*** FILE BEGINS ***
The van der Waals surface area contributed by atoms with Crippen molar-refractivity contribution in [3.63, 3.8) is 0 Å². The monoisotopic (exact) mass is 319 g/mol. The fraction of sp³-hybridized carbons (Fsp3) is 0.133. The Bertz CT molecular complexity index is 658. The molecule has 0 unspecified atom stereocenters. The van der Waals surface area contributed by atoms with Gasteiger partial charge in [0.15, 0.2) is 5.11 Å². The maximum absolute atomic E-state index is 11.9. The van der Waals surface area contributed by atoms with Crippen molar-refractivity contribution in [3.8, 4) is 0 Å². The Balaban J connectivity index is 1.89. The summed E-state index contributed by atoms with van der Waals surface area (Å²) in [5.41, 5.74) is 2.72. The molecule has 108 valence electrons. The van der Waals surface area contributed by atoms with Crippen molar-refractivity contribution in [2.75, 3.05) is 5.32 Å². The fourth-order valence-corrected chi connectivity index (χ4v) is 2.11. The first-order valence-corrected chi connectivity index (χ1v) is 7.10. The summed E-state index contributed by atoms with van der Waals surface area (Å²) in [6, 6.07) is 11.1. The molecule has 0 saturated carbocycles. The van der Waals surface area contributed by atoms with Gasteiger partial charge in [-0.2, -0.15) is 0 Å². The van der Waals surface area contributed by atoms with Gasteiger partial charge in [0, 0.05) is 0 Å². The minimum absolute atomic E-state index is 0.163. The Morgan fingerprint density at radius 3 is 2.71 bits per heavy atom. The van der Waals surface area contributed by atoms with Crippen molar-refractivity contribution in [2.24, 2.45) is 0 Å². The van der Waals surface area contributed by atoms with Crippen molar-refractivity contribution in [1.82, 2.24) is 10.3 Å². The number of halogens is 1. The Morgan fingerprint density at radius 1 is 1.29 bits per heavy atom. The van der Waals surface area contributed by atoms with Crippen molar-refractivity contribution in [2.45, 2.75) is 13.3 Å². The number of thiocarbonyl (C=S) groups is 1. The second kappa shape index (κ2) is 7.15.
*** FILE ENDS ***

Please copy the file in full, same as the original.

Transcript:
The van der Waals surface area contributed by atoms with Crippen molar-refractivity contribution in [3.63, 3.8) is 0 Å². The monoisotopic (exact) mass is 319 g/mol. The fraction of sp³-hybridized carbons (Fsp3) is 0.133. The Bertz CT molecular complexity index is 658. The molecule has 0 unspecified atom stereocenters. The van der Waals surface area contributed by atoms with Gasteiger partial charge in [0.15, 0.2) is 5.11 Å². The maximum absolute atomic E-state index is 11.9. The van der Waals surface area contributed by atoms with Crippen molar-refractivity contribution in [3.8, 4) is 0 Å². The Balaban J connectivity index is 1.89. The summed E-state index contributed by atoms with van der Waals surface area (Å²) in [5.41, 5.74) is 2.72. The molecule has 108 valence electrons. The van der Waals surface area contributed by atoms with Crippen molar-refractivity contribution in [2.75, 3.05) is 5.32 Å². The fourth-order valence-corrected chi connectivity index (χ4v) is 2.11. The first-order valence-corrected chi connectivity index (χ1v) is 7.10. The summed E-state index contributed by atoms with van der Waals surface area (Å²) in [6, 6.07) is 11.1. The molecule has 0 saturated carbocycles. The van der Waals surface area contributed by atoms with Gasteiger partial charge in [-0.2, -0.15) is 0 Å². The van der Waals surface area contributed by atoms with Gasteiger partial charge in [0, 0.05) is 0 Å². The minimum absolute atomic E-state index is 0.163. The Morgan fingerprint density at radius 3 is 2.71 bits per heavy atom. The van der Waals surface area contributed by atoms with Crippen molar-refractivity contribution in [2.24, 2.45) is 0 Å². The van der Waals surface area contributed by atoms with Crippen molar-refractivity contribution in [1.82, 2.24) is 10.3 Å². The number of halogens is 1. The Morgan fingerprint density at radius 1 is 1.29 bits per heavy atom. The van der Waals surface area contributed by atoms with Crippen molar-refractivity contribution in [2.45, 2.75) is 13.3 Å². The number of thiocarbonyl (C=S) groups is 1. The second kappa shape index (κ2) is 7.15.